Equatorial Guinea Round Over, Results Soon: Source
Equatorial Guinea finished its latest licensing round October 27 and the ministry for mines and hydrocarbons is now discussing the applications, a source involved in the process told NGW November 1. Among the blocks on offer is the one that would have been home to the Fortuna LNG project, then operated by Ophir Energy. The rights reverted to the government a year ago, following a lengthy but fruitless effort by the partners to arrange financing.
The minister Gabriel Obiang Lima will announce some information next week at the Africa Oil Week Conference in Cape Town, the source said. But this is a slippage from the mid-October date originally planned for the announcement.
Lima told NGW at the World Energy Congress in Abu Dhabi in September that Ophir might have had more luck if the group had involved the government more, and taken advantage of its ties with Singapore and China, rather than trying to do it alone.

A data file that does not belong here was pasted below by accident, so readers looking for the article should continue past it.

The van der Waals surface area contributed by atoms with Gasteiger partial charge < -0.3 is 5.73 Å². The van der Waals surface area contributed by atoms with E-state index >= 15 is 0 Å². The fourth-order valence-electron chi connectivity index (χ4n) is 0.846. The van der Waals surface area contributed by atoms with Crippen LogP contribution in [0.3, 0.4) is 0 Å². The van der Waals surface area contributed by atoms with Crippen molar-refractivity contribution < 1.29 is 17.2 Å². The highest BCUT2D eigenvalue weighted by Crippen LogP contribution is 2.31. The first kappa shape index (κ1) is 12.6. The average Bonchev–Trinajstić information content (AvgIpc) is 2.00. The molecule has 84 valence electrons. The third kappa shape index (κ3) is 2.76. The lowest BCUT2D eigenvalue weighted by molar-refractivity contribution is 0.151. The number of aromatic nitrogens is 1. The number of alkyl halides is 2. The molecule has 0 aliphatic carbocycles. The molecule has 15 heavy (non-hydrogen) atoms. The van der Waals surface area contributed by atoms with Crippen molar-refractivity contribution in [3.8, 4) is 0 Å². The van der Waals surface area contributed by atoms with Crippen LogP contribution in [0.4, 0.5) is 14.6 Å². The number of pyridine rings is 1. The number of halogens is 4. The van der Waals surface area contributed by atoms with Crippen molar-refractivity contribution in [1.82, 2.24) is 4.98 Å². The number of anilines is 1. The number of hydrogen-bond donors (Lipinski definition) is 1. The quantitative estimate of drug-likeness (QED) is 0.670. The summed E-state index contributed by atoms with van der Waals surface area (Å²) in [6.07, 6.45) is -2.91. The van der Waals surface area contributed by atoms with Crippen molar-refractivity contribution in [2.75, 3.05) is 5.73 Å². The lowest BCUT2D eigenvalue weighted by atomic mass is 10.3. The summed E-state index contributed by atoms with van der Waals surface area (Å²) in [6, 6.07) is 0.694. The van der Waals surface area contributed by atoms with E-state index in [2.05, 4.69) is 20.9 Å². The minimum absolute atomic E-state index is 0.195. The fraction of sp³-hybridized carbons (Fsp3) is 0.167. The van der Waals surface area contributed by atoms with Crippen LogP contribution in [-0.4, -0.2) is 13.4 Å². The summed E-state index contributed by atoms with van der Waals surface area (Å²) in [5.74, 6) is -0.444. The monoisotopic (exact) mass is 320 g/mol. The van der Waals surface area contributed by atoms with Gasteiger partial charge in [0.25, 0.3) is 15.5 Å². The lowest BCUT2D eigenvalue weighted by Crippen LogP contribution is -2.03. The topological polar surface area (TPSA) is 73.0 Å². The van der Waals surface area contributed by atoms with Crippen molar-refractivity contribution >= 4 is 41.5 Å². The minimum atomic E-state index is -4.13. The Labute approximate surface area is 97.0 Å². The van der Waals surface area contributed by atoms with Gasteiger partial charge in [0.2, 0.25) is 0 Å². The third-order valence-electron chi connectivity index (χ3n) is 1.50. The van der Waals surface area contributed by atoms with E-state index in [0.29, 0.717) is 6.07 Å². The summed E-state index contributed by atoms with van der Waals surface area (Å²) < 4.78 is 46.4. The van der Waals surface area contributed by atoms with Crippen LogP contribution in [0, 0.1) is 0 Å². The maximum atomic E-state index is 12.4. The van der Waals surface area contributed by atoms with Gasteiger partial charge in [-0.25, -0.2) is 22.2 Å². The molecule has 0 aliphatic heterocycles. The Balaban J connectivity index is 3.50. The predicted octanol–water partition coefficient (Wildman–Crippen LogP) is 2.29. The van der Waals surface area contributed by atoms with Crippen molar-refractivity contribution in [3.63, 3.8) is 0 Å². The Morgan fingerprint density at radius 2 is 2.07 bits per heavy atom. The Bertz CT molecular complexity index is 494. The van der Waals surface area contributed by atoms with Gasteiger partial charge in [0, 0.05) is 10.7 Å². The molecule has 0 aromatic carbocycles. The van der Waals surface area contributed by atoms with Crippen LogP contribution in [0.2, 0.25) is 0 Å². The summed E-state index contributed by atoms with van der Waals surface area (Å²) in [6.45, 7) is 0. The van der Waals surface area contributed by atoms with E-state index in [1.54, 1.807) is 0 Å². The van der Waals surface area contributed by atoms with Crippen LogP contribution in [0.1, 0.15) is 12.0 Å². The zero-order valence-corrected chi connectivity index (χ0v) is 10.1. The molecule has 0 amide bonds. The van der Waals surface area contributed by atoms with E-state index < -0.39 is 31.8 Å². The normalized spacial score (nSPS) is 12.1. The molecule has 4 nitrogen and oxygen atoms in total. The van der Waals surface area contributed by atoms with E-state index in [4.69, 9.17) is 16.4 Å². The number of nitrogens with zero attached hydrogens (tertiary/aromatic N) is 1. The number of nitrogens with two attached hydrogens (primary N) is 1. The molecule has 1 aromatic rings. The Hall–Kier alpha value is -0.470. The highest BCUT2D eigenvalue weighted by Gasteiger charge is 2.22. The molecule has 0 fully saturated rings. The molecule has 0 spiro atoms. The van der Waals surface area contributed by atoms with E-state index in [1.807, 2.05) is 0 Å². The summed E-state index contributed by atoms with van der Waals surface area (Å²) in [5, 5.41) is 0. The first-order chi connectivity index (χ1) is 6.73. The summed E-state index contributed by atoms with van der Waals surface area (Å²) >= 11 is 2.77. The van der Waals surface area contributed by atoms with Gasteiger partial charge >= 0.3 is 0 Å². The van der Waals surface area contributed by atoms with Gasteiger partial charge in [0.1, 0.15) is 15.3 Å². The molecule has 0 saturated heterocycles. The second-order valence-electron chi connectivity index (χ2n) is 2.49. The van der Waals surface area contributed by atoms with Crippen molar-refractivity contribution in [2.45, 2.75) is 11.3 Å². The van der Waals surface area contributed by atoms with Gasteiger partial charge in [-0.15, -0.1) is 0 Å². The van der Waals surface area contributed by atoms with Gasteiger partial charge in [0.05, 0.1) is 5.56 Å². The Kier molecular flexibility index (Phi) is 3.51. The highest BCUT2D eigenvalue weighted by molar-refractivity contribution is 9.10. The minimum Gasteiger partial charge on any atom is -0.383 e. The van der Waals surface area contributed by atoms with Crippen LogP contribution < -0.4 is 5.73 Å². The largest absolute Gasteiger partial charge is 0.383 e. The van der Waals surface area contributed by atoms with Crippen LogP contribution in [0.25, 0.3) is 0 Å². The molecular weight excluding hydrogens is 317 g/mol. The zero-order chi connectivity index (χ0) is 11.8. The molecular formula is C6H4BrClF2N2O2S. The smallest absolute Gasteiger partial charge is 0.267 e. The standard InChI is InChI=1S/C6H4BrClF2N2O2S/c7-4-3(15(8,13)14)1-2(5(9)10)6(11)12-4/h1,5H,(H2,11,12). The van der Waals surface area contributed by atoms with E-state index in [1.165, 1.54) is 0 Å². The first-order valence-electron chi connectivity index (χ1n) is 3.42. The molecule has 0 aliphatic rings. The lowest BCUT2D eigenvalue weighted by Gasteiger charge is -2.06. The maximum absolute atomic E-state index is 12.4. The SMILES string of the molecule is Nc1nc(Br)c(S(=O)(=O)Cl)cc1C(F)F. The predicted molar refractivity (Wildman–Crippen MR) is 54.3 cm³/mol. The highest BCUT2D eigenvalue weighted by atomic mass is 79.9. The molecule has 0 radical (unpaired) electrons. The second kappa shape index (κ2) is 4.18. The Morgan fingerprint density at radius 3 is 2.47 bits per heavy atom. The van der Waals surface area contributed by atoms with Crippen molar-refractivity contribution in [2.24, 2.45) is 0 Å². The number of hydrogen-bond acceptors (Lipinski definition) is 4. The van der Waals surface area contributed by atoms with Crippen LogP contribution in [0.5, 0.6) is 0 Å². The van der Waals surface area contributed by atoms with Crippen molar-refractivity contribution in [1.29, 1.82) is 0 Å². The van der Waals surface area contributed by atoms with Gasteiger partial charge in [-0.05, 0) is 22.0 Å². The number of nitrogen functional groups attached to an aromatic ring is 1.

Ophir drilled three wells and two found gas and the other, oil. Obiang said there could have been two projects operating there by now, each with a floating production, storage and offtake vessel. But he said that eight companies had expressed interest in the offshore blocks, including Fortuna's. That was based on reserves of 2.3 trillion ft3.
Equatorial Guinea is already home to an LNG project, of which all the output has been sold to BG (now Shell). That was a large contribution to BG's LNG business as cargoes were sold to the much higher-priced Asian market despite being indexed in the government contract against US Henry Hub prices. The offtaker shared the profits with Equatorial Guinea, Obiang said. That project also needs additional gas, he said, adding he was not happy with the operator, Marathon, which is not investing enough offshore.